More and more banks are withdrawing from Eastern Europe.
More and more banks are withdrawing from Eastern Europe for fear of being drawn into illegal financial transactions. This makes financial transactions more complex and expensive – with consequences for economies and countries.
aWhen it became known at the beginning of August that Austria’s Raiffeisen International Bank (RBI) was no longer making international money transfers to Belarus’ state-owned bank, it grabbed some international headlines. The state oppressed by its ruler, Alexander Lukashenko, is included in the sanctions lists of the European Union and the United States, and the regime in Minsk is under international monitoring. That is why the public quietly observed what happened: the departure of Western correspondent banks from Central, Southeast and Eastern Europe. Partial withdrawals from Deutsche Bank, Commerzbank, Citi or JP Morgan are an example for many other companies.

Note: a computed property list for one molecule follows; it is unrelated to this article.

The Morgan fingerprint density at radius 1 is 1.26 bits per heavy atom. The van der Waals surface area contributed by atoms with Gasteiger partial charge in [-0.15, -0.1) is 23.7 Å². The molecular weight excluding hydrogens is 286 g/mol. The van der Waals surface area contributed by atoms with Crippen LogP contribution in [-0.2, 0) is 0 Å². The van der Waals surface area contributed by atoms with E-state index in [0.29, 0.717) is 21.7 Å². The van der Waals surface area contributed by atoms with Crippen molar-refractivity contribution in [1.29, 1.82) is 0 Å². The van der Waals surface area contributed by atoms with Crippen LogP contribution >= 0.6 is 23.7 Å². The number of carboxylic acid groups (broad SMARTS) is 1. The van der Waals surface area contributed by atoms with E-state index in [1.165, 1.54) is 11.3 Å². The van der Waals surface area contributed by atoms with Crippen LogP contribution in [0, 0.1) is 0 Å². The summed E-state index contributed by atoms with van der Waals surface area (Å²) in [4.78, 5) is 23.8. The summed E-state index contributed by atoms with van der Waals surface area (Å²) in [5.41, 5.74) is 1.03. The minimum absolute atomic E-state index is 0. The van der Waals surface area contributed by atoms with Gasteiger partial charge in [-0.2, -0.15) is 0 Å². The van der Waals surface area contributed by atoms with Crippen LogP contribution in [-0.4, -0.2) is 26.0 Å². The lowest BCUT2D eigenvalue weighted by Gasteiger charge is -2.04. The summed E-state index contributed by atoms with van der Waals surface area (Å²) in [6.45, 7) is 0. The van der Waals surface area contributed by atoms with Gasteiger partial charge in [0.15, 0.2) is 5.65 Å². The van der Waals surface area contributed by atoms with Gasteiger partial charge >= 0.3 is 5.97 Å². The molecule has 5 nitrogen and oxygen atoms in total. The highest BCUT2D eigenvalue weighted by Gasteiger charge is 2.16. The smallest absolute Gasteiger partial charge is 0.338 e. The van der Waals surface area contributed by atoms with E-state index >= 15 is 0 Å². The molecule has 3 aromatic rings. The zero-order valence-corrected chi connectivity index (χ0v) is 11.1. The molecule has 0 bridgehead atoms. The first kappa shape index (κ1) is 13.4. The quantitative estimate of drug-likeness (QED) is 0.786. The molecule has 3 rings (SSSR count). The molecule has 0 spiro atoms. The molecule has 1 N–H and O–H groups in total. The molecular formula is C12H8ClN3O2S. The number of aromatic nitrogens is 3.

For the individual bank, lost business is often not relevant in general, but for affected countries, it is, as a new study by ZEW Mannheim economic research institute shows. Caroline Kirschenmann, a banking expert at ZEW, says countries where the number of correspondent banks has fallen sharply have suffered greater economic losses. “Here the export growth rate was on average six to eight percentage points lower than the countries from which correspondent banks hardly pulled out.” Examples include Latvia, Estonia, Moldova, North Macedonia and Montenegro. Geographical distance from important trading partners plays a role here – as does money laundering and corruption.
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